“To ensure rapid detection of the novel coronavirus, it is important to have laboratories which can test samples and WHO is supporting countries to improve their testing capacity. Since this is a new virus, there are currently only two referral laboratories in the African region which have the reagents needed to conduct such tests.

“However, reagent kits are being shipped to more than 20 other countries in the region, so diagnostic capacity is expected to increase over the coming days. Active screening at airports has been established in a majority of these countries and while they will be WHO first areas of focus, the organization will support all countries in the region in their preparation efforts,” the WHO said in a statement.

“It is critical that countries step up their readiness and in particular put in place effective screening mechanisms at airports and other major points of entry to ensure that the first cases are detected quickly,” the WHO Regional Director for Africa, Dr. Matshidiso Moeti, said further.

 NCDC’s assurances

However, in a chat with this reporter, the head of Research and Knowledge Management of the Nigeria Centre for Disease Control (NCDC), Dr. Chinwe Lucia Ochu, said Nigeria had put enough measures in place to tackle outbreak of the disease in Nigeria, adding that “there is collaboration between China and the Nigerian government, especially through screening of incoming travellers.”

She said, “The NCDC is well-positioned to handle any case of Coronavirus that comes into the country. We are better prepared to manage Coronavirus if it comes to Nigeria than we were during the Ebola outbreak. Our system has been tested by other infectious diseases over time, and lessons learnt from theses outbreaks has further strengthened our capacity.

 “We are working closely with the Federal Ministry of Health Port Health Services to screen passengers at airports. We are confident that the Ports Health’s Service Division in the Federal Ministry of Health of Nigeria will be able to detect these cases on time.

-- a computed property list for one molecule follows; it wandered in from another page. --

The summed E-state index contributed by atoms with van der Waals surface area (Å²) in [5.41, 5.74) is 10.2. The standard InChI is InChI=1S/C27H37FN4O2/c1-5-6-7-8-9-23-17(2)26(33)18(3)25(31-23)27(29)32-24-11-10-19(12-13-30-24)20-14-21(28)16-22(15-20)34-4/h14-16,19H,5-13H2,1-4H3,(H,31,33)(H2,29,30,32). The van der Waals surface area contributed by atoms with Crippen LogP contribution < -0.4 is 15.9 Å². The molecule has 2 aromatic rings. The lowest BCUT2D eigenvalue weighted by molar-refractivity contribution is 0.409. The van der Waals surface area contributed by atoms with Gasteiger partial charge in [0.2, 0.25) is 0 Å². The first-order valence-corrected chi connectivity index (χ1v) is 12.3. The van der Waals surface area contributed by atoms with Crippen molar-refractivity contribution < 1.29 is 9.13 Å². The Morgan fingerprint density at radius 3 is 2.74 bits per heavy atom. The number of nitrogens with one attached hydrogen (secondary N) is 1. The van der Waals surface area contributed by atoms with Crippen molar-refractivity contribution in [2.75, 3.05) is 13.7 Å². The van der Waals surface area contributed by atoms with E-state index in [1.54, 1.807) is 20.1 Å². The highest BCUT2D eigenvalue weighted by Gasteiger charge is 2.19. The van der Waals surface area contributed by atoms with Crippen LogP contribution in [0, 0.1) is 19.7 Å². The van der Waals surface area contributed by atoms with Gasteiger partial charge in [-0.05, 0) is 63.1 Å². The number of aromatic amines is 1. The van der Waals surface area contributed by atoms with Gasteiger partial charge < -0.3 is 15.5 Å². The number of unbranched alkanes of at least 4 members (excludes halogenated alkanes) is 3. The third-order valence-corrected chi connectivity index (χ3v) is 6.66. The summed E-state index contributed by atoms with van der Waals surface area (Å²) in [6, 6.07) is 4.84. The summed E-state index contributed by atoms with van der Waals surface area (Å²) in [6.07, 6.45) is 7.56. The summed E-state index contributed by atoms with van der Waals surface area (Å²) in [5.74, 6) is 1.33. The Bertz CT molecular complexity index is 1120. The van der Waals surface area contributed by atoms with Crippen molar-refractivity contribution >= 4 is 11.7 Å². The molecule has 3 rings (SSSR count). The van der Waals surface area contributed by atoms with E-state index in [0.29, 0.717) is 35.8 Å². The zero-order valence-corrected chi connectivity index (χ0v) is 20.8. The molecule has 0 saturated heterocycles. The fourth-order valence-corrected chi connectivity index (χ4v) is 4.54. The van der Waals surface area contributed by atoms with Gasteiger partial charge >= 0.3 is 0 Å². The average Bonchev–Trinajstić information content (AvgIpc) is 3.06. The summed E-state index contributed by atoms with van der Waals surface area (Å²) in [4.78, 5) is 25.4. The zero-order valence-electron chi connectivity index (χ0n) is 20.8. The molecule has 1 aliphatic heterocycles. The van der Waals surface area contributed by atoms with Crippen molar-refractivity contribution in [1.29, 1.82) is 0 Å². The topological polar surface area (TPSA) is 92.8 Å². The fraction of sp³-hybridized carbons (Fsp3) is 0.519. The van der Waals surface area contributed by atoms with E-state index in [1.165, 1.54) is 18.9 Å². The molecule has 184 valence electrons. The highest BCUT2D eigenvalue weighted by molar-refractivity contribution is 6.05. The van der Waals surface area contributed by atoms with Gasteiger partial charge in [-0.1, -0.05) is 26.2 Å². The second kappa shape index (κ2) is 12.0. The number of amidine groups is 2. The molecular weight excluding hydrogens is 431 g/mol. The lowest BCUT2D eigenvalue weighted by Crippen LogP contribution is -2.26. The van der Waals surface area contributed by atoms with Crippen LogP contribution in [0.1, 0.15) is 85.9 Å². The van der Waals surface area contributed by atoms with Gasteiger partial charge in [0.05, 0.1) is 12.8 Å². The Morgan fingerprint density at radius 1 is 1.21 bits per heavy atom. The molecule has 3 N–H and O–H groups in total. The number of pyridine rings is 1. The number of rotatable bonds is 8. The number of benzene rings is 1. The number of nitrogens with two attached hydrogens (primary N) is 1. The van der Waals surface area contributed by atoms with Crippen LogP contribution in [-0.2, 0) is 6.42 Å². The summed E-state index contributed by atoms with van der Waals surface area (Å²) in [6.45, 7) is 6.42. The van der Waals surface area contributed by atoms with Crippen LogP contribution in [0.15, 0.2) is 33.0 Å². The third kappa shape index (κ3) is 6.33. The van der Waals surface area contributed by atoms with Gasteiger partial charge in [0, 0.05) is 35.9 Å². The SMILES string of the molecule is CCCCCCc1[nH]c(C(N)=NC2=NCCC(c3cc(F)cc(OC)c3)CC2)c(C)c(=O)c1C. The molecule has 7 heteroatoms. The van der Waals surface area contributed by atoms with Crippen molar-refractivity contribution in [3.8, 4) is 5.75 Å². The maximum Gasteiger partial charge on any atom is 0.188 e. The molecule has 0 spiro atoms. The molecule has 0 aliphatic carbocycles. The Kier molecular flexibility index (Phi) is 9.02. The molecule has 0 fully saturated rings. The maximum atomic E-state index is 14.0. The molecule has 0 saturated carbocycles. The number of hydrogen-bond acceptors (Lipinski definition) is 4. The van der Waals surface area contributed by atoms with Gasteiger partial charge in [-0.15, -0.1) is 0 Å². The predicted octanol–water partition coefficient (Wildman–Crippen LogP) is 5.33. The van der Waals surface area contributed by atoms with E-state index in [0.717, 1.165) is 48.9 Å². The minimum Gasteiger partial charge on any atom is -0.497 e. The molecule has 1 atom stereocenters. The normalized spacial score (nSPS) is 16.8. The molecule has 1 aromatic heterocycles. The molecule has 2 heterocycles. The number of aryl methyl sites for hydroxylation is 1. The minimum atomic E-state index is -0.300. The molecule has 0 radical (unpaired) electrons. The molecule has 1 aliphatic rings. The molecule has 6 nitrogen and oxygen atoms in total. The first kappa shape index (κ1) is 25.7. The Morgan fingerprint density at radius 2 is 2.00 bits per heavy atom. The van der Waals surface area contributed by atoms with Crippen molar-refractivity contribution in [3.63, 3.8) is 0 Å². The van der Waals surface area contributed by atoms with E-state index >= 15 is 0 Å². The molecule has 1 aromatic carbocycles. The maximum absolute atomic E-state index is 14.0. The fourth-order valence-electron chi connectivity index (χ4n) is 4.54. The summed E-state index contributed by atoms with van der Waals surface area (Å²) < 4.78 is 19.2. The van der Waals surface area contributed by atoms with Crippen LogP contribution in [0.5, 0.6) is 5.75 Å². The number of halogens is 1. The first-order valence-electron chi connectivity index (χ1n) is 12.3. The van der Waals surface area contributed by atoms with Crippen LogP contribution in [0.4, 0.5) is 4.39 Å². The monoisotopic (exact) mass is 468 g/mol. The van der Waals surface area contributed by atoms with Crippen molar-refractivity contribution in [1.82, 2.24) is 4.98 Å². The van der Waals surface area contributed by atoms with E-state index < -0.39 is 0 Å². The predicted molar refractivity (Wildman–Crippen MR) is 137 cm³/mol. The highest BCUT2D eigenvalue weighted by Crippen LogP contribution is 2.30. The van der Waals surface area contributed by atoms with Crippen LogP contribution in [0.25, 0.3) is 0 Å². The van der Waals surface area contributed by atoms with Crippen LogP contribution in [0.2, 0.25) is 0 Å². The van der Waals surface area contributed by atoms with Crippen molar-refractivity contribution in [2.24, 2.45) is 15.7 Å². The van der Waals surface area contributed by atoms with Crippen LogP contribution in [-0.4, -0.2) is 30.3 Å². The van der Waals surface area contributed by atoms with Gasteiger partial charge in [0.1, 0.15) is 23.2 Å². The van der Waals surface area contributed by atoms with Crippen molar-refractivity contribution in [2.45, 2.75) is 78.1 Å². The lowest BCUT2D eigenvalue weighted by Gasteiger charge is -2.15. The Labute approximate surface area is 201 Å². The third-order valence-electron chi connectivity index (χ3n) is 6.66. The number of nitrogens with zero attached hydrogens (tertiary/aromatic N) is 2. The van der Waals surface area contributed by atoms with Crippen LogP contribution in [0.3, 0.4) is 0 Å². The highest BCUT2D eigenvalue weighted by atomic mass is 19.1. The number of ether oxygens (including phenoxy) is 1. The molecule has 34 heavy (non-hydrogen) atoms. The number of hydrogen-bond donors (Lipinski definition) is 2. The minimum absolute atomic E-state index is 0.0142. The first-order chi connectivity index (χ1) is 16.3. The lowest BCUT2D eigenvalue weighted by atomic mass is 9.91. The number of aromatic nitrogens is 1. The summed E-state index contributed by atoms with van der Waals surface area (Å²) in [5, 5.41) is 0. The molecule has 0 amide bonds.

“We are coordinating a multi-sectoral group in collaboration with the Federal Ministry of Health of Nigeria Ports Health Service and partners to monitor the Coronavirus outbreak in parts of the world and developing preparedness measures.”

Similarly, the NCDC Head of Response Division, Dr. Olaolu Aderinola, said, “No case of Coronavirus has been detected in Nigeria. We are working closely with the Federal Ministry of Health Port Health Services to screen incoming travelers at airports and seaports. As information on the novel Coronavirus is rapidly unfolding, the world is working together on this.

 “Symptoms of Coronavirus include coughing, sneezing, breathing difficulties. Our message to Nigerians is to report immediately to the nearest health facility if you notice any of these symptoms. Health care workers should adhere to standard precautions at all times to ensure they protect themselves and that preparedness measures for the novel Coronavirus is a collective responsibility.

 “The fatality rate from the novel Coronavirus outbreak in parts of the world is very low. There has been no case of Coronavirus recorded in Nigeria. No travel restriction has been placed by WHO. Our advice to Nigerians is to limit contact with animals if you must visit China and ensure good personal hygiene at all times.”

 FG’s strategies

In its reaction, the federal government on January 31, 2020, formulated an inter-ministerial and inter-sectoral preparedness and rapid response strategy against the Coronavirus epidemic.

It also approved N71 million as preventive cost against a possible outbreak of the virus and subsequently directed that operators of all ports of entry into the country be on alert and screen all passengers at the seaports, international airports, and land borders.

Blueprint Weekend learned that the strategy was to enable all relevant ministries, agencies, institutions, organisations and development partners to move for quick intervention against any Coronavirus symptoms traced to any individual or group coming into the country.

 The Minister of Health, Dr. Osagie Ehanire, disclosed this to newsmen after meeting with heads of various government institutions for a collaborative engagement against the dreaded virus in Abuja. He advised Nigerians and residents to be cautious and calm about the novel coronavirus.

He said, “Travellers from China should be isolated, at least two weeks as the symptoms delay before manifestation. We have to review national strategies and plans and assign roles especially testing capacities in Abuja and abroad.

“Where a case is suspected, the affected traveler should be made to step aside and, the travel history be checked. Surveillance should be enhanced in Port Harcourt, Enugu, Lagos, and Kano airports.”

Institutions involved in the strategy meeting include: the Nigeria Immigration Service (NIS), Nigeria Ports Authority (NPA), Nigeria Customs Service (NCS), Nigeria Civil Aviation Authority (NCAA), National Emergency Management Agency (NEMA), commissioners of states and representatives of the United States Agency for International Development (USAID) and World Health Organisation (WHO).

Isolation centres